Money-supply economists sound an inflation alarm
Has the Federal Reserve System blown its anti-inflation battle? Will the basic inflation rate move up to perhaps 8 or 9 percent in a year or two, with the consumer price index possibly in the double-digit area again?
Monetarist economists fear that will happen.
Because of the rapid growth in the nation's money supply since July, one such monetarist lamented: ''We have thrown away most of the progress in inflation we have got.''
Monetarist economists - those who believe that the growth rate of money is crucial to future growth in the economy and the inflation rate two or three years in the future - have had their faith challenged by the recent recession. The downturn was much deeper than they anticipated. Moreover, the recovery started only at the turn of the year, at least six months after most of them predicted.
The monkey wrench in their calculations was the sharp drop in the ''velocity'' of money, that is, the rapidity with which it changes hands as people buy and sell goods and services. The most common definition of velocity is the ratio of gross national product (the nation's output of goods and services in current dollars) to narrowly defined money, or M-1. M-1 is currency in circulation plus checking accounts.
In the postwar period, velocity has grown at a remarkably stable rate of 3 to 4 percent a year, with some modest variation because of the business cycle. The growth would tend to slow down in a recession, and speed up in the early stages of recovery.
Last year, however, velocity plunged by around 6 percent. And it has not bounced back as much as expected.
Arthur Gandolfi, a Citibank economist, says: ''While we are not sure why velocity behaved so poorly in '82, we did expect that once the recovery began it would go back to its usual trend rate of growth, around 3 percent, even if it did not snap back to make up for the lost ground that it suffered in '82.''
The Fed has been creating money at an extremely rapid rate - 15.2 percent from the average of the four weeks ending Sept. 22 of 1982 to the average of the four weeks ending March 23.
But that money has been sticky, not changing hands so fast. Perhaps anxious consumers, disturbed by high unemployment, are wanting to have the insurance of large holdings of cash or other short-term assets. Whatever, the money growth has been enough to bring about the recovery. It has not yet brought about fast growth.
What makes all economists anxious - not just monetarists - is the future of velocity at this stage. What if it returns to the postwar trend? Will that produce such rapid economic growth that inflation will soar again? Should the Fed quickly dampen the growth of money?
In Washington, according to Rep. Bill Alexander (D) of Arkansas, there is a ''raging debate'' over these issues. The Fed itself says money growth must be slowed. The Republicans tend to agree. ''We have to be fairly tight for a while, '' noted Sen. Robert J. Dole (R) of Kansas, chairman of the powerful Finance Committee, during a visit to Boston. The Democrats sound more concerned with the danger of rising interest rates than with getting the growth of the money supply back down into its target range of 4 to 8 percent.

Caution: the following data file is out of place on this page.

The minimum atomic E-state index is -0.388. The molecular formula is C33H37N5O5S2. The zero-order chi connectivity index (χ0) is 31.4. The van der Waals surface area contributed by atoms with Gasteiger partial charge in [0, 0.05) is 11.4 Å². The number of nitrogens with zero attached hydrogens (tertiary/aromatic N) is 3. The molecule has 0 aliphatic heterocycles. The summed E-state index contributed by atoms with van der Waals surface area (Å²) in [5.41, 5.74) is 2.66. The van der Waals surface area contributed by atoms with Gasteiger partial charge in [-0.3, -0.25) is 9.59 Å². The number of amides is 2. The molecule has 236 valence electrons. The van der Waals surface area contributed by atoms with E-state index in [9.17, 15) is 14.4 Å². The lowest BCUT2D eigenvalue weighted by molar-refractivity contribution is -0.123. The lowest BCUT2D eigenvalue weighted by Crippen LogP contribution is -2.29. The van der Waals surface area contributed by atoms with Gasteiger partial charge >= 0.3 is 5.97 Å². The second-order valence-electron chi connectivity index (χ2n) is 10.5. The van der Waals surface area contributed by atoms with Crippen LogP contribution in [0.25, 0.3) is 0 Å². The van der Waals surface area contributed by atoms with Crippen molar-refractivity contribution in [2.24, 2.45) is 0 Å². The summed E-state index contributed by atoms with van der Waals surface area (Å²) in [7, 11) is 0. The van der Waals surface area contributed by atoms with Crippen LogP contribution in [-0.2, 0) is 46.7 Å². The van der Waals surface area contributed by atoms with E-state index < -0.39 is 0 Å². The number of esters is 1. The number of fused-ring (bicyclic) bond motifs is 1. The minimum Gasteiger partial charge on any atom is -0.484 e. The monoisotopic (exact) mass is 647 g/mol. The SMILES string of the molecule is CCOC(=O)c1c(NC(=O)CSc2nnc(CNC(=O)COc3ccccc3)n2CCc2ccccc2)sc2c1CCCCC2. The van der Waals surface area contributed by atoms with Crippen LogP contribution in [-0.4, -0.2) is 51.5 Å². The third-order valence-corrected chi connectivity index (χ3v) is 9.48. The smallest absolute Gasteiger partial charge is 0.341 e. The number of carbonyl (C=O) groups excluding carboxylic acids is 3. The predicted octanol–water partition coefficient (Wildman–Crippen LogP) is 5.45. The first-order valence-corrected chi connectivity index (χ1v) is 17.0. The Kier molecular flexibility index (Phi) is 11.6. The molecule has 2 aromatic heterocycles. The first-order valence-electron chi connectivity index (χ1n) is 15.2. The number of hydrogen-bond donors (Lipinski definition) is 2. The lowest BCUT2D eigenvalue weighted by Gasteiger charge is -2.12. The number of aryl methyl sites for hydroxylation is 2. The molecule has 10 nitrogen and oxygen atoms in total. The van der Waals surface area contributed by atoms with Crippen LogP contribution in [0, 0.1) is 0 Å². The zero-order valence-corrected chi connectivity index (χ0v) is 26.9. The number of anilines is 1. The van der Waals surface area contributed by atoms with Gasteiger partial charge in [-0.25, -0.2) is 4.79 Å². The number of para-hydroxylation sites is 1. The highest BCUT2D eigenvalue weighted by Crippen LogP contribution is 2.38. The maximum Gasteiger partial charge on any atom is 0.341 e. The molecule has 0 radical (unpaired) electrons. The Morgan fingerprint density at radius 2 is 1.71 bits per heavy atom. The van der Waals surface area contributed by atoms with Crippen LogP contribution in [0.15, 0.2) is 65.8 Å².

Despite the political furor, most economists are assuming the Fed will rein in money soon. Will it be soon enough to prevent another burst of inflation?
The Federal Reserve Bank of St. Louis, the bastion of monetarism within the Fed system, has cranked up its econometric model to produce some interesting results. Assuming the Fed brings back money growth to a much slower 6 percent, the model shows gross national product (GNP) in current dollars snapping back to a 15 percent annual growth rate in the first half of this year. That compares with a 2.6 percent annual rate for the last quarter of 1982 and an estimated growth rate of 9 or 10 percent in the first quarter of '83.
''We are getting a lot of kick out of past growth in money,'' noted John A. Tatom, a St. Louis Fed economist.
This mathematical model, which assumes that high unemployment and slack industrial capacity do restrain prices, projects that the broadest measure of inflation, the so-called GNP deflator, will accelerate to 5 percent at the end of 1985. The deflator rose 4.4 percent during 1982, pushed down sharply by lower energy costs.
Another model, without the so-called Phillips Curve factor included, shows the deflator rising to 7 percent in 1985. At its worst, the deflator was climbing at a 10.3 percent rate for the five quarters up to the first quarter of '81.
This model run may sound encouraging. But it includes that brave assumption that the Fed can get money growing at just a 6 percent annual rate. If it doesn't, inflation will eventually get worse.
The St. Louis monetarists find that if money grows at a certain percentage - say the 8.6 percent rate of the past year - basic inflation will over some five years climb to approximately that same rate.
Complicating the inflation question are such ''shocks'' as oil price changes. Mr. Tatom figures the shift from oil price increases to price declines may account for some 4 percent of the drop in the deflator since its peak rise in 1980-81. The remaining 2 percent decline is due to slower money growth, he adds.
But can the Fed drop money growth without killing the recovery?
Mr. Tatom reckons that the Fed can get money growth down to 8 percent without prompting a recession. ''But it would be tight,'' he adds. ''You are talking about a slowing in the recovery.''
That, though, implies more inflation unless the Fed can later bring down money growth gradually once more. ''We have lost some ground here,'' this economist says.
In other words, the Fed hasn't yet lost the battle against inflation. But it could do so unless it shows monetary restraint soon.